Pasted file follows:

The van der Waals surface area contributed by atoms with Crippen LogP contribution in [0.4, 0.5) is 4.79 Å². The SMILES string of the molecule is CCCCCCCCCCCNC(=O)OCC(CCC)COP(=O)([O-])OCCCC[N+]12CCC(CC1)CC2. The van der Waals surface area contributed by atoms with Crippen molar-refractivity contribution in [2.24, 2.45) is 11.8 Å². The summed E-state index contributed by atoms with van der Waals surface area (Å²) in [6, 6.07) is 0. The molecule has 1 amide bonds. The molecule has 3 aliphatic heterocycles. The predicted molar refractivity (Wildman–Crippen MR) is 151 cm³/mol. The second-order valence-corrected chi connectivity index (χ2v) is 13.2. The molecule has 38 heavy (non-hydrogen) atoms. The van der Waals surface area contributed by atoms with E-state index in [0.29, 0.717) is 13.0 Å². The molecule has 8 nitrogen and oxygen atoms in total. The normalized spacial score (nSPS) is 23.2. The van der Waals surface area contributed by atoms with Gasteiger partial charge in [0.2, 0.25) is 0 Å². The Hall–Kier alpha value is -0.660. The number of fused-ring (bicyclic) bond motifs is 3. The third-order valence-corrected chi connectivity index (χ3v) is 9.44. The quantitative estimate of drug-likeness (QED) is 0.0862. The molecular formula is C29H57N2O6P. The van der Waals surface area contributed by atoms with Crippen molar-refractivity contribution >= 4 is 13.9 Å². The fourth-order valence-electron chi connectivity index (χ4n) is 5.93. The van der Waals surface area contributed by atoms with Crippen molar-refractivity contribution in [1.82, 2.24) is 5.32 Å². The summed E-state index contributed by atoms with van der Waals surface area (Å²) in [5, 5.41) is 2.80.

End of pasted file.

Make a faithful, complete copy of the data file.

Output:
The van der Waals surface area contributed by atoms with Crippen LogP contribution in [0.4, 0.5) is 4.79 Å². The SMILES string of the molecule is CCCCCCCCCCCNC(=O)OCC(CCC)COP(=O)([O-])OCCCC[N+]12CCC(CC1)CC2. The van der Waals surface area contributed by atoms with Crippen molar-refractivity contribution in [2.24, 2.45) is 11.8 Å². The summed E-state index contributed by atoms with van der Waals surface area (Å²) in [6, 6.07) is 0. The molecule has 1 amide bonds. The molecule has 3 aliphatic heterocycles. The predicted molar refractivity (Wildman–Crippen MR) is 151 cm³/mol. The second-order valence-corrected chi connectivity index (χ2v) is 13.2. The molecule has 38 heavy (non-hydrogen) atoms. The van der Waals surface area contributed by atoms with E-state index in [0.29, 0.717) is 13.0 Å². The molecule has 8 nitrogen and oxygen atoms in total. The normalized spacial score (nSPS) is 23.2. The van der Waals surface area contributed by atoms with Gasteiger partial charge in [0.2, 0.25) is 0 Å². The Hall–Kier alpha value is -0.660. The number of fused-ring (bicyclic) bond motifs is 3. The third-order valence-corrected chi connectivity index (χ3v) is 9.44. The quantitative estimate of drug-likeness (QED) is 0.0862. The molecular formula is C29H57N2O6P. The van der Waals surface area contributed by atoms with Crippen molar-refractivity contribution >= 4 is 13.9 Å². The fourth-order valence-electron chi connectivity index (χ4n) is 5.93. The van der Waals surface area contributed by atoms with Crippen molar-refractivity contribution in [1.82, 2.24) is 5.32 Å². The summed E-state index contributed by atoms with van der Waals surface area (Å²) in [5, 5.41) is 2.80.